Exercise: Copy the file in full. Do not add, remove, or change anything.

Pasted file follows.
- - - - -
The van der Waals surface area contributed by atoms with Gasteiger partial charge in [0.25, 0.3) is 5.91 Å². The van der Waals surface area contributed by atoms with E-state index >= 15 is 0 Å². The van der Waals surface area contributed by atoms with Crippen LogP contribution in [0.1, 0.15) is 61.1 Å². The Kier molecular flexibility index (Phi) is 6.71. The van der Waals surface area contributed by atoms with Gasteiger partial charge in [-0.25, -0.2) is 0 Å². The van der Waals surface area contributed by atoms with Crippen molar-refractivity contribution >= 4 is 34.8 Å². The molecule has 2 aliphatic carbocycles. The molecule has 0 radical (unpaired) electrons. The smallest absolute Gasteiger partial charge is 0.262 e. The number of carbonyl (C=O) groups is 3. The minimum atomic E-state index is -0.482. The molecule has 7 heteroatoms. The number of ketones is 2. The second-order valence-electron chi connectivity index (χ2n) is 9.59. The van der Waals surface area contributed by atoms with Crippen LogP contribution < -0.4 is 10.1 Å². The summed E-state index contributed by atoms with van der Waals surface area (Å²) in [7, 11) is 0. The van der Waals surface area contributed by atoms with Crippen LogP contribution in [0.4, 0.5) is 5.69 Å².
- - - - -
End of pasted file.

The van der Waals surface area contributed by atoms with Gasteiger partial charge in [0.25, 0.3) is 5.91 Å². The van der Waals surface area contributed by atoms with E-state index >= 15 is 0 Å². The van der Waals surface area contributed by atoms with Crippen LogP contribution in [0.1, 0.15) is 61.1 Å². The Kier molecular flexibility index (Phi) is 6.71. The van der Waals surface area contributed by atoms with Gasteiger partial charge in [-0.25, -0.2) is 0 Å². The van der Waals surface area contributed by atoms with Crippen molar-refractivity contribution >= 4 is 34.8 Å². The molecule has 2 aliphatic carbocycles. The molecule has 0 radical (unpaired) electrons. The smallest absolute Gasteiger partial charge is 0.262 e. The number of carbonyl (C=O) groups is 3. The minimum atomic E-state index is -0.482. The molecule has 7 heteroatoms. The number of ketones is 2. The second-order valence-electron chi connectivity index (χ2n) is 9.59. The van der Waals surface area contributed by atoms with Crippen LogP contribution < -0.4 is 10.1 Å². The summed E-state index contributed by atoms with van der Waals surface area (Å²) in [7, 11) is 0. The van der Waals surface area contributed by atoms with Crippen LogP contribution in [0.4, 0.5) is 5.69 Å².